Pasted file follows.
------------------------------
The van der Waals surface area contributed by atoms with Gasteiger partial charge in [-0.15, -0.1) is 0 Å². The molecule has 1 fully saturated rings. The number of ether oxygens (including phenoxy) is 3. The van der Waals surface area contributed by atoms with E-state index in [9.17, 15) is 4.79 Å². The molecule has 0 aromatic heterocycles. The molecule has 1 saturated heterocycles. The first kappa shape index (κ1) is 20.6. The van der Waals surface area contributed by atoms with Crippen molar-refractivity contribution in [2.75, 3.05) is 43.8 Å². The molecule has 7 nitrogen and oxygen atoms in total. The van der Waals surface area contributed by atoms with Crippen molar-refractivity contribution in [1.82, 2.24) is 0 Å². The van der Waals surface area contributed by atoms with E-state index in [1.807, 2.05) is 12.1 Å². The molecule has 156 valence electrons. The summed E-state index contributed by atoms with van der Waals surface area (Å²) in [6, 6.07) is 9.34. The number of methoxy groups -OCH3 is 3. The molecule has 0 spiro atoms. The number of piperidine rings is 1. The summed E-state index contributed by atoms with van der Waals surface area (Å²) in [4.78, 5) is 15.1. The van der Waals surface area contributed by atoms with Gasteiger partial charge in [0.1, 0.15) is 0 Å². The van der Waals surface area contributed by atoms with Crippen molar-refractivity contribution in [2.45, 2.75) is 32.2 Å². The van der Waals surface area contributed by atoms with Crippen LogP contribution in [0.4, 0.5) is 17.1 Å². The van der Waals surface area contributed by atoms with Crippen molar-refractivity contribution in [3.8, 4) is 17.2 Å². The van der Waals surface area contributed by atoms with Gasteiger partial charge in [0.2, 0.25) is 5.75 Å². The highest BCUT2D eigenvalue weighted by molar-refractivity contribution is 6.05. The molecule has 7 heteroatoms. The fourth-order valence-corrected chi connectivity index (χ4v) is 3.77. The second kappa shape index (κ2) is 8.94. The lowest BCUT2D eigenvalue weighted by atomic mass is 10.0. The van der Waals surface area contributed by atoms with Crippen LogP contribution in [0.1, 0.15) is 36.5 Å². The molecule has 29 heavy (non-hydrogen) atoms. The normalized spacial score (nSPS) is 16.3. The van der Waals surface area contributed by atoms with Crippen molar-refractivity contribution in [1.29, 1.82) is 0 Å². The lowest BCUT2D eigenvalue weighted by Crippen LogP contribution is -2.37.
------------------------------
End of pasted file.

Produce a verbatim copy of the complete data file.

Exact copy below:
The van der Waals surface area contributed by atoms with Gasteiger partial charge in [-0.15, -0.1) is 0 Å². The molecule has 1 fully saturated rings. The number of ether oxygens (including phenoxy) is 3. The van der Waals surface area contributed by atoms with E-state index in [9.17, 15) is 4.79 Å². The molecule has 0 aromatic heterocycles. The molecule has 1 saturated heterocycles. The first kappa shape index (κ1) is 20.6. The van der Waals surface area contributed by atoms with Crippen molar-refractivity contribution in [2.75, 3.05) is 43.8 Å². The molecule has 7 nitrogen and oxygen atoms in total. The van der Waals surface area contributed by atoms with Crippen molar-refractivity contribution in [1.82, 2.24) is 0 Å². The van der Waals surface area contributed by atoms with E-state index in [1.807, 2.05) is 12.1 Å². The molecule has 156 valence electrons. The summed E-state index contributed by atoms with van der Waals surface area (Å²) in [6, 6.07) is 9.34. The number of methoxy groups -OCH3 is 3. The molecule has 0 spiro atoms. The number of piperidine rings is 1. The summed E-state index contributed by atoms with van der Waals surface area (Å²) in [4.78, 5) is 15.1. The van der Waals surface area contributed by atoms with Gasteiger partial charge in [0.1, 0.15) is 0 Å². The van der Waals surface area contributed by atoms with Crippen molar-refractivity contribution in [2.45, 2.75) is 32.2 Å². The van der Waals surface area contributed by atoms with Crippen LogP contribution in [0.4, 0.5) is 17.1 Å². The van der Waals surface area contributed by atoms with Crippen molar-refractivity contribution in [3.8, 4) is 17.2 Å². The van der Waals surface area contributed by atoms with Gasteiger partial charge in [0.2, 0.25) is 5.75 Å². The highest BCUT2D eigenvalue weighted by molar-refractivity contribution is 6.05. The molecule has 7 heteroatoms. The fourth-order valence-corrected chi connectivity index (χ4v) is 3.77. The second kappa shape index (κ2) is 8.94. The lowest BCUT2D eigenvalue weighted by atomic mass is 10.0. The van der Waals surface area contributed by atoms with Crippen LogP contribution in [0.1, 0.15) is 36.5 Å². The molecule has 29 heavy (non-hydrogen) atoms. The normalized spacial score (nSPS) is 16.3. The van der Waals surface area contributed by atoms with Crippen molar-refractivity contribution in [1.29, 1.82) is 0 Å². The lowest BCUT2D eigenvalue weighted by Crippen LogP contribution is -2.37.